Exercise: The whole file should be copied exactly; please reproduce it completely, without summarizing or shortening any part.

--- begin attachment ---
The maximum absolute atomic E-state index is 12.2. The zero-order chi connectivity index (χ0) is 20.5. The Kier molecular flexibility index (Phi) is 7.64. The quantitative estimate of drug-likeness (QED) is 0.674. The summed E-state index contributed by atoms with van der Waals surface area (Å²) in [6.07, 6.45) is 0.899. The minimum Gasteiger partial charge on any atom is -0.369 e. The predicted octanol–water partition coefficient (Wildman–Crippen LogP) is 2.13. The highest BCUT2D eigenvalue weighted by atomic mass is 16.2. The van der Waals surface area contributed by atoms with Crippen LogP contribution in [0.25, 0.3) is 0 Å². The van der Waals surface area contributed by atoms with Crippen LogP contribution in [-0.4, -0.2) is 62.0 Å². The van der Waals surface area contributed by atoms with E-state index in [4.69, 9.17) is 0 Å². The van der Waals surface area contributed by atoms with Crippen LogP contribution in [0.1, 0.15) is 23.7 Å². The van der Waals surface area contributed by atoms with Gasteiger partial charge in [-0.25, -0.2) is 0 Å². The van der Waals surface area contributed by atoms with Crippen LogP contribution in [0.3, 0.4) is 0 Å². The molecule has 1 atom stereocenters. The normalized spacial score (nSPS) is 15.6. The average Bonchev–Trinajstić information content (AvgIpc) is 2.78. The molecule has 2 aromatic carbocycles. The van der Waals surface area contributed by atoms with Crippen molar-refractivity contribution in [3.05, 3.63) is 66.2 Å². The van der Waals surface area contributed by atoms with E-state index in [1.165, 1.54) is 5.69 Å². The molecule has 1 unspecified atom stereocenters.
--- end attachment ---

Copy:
The maximum absolute atomic E-state index is 12.2. The zero-order chi connectivity index (χ0) is 20.5. The Kier molecular flexibility index (Phi) is 7.64. The quantitative estimate of drug-likeness (QED) is 0.674. The summed E-state index contributed by atoms with van der Waals surface area (Å²) in [6.07, 6.45) is 0.899. The minimum Gasteiger partial charge on any atom is -0.369 e. The predicted octanol–water partition coefficient (Wildman–Crippen LogP) is 2.13. The highest BCUT2D eigenvalue weighted by atomic mass is 16.2. The van der Waals surface area contributed by atoms with Crippen LogP contribution in [0.25, 0.3) is 0 Å². The van der Waals surface area contributed by atoms with Crippen LogP contribution in [-0.4, -0.2) is 62.0 Å². The van der Waals surface area contributed by atoms with E-state index in [4.69, 9.17) is 0 Å². The van der Waals surface area contributed by atoms with Crippen LogP contribution in [0.1, 0.15) is 23.7 Å². The van der Waals surface area contributed by atoms with Gasteiger partial charge in [-0.25, -0.2) is 0 Å². The van der Waals surface area contributed by atoms with Crippen LogP contribution in [0.3, 0.4) is 0 Å². The molecule has 1 atom stereocenters. The normalized spacial score (nSPS) is 15.6. The average Bonchev–Trinajstić information content (AvgIpc) is 2.78. The molecule has 2 aromatic carbocycles. The van der Waals surface area contributed by atoms with Crippen molar-refractivity contribution in [3.05, 3.63) is 66.2 Å². The van der Waals surface area contributed by atoms with E-state index in [1.165, 1.54) is 5.69 Å². The molecule has 1 unspecified atom stereocenters.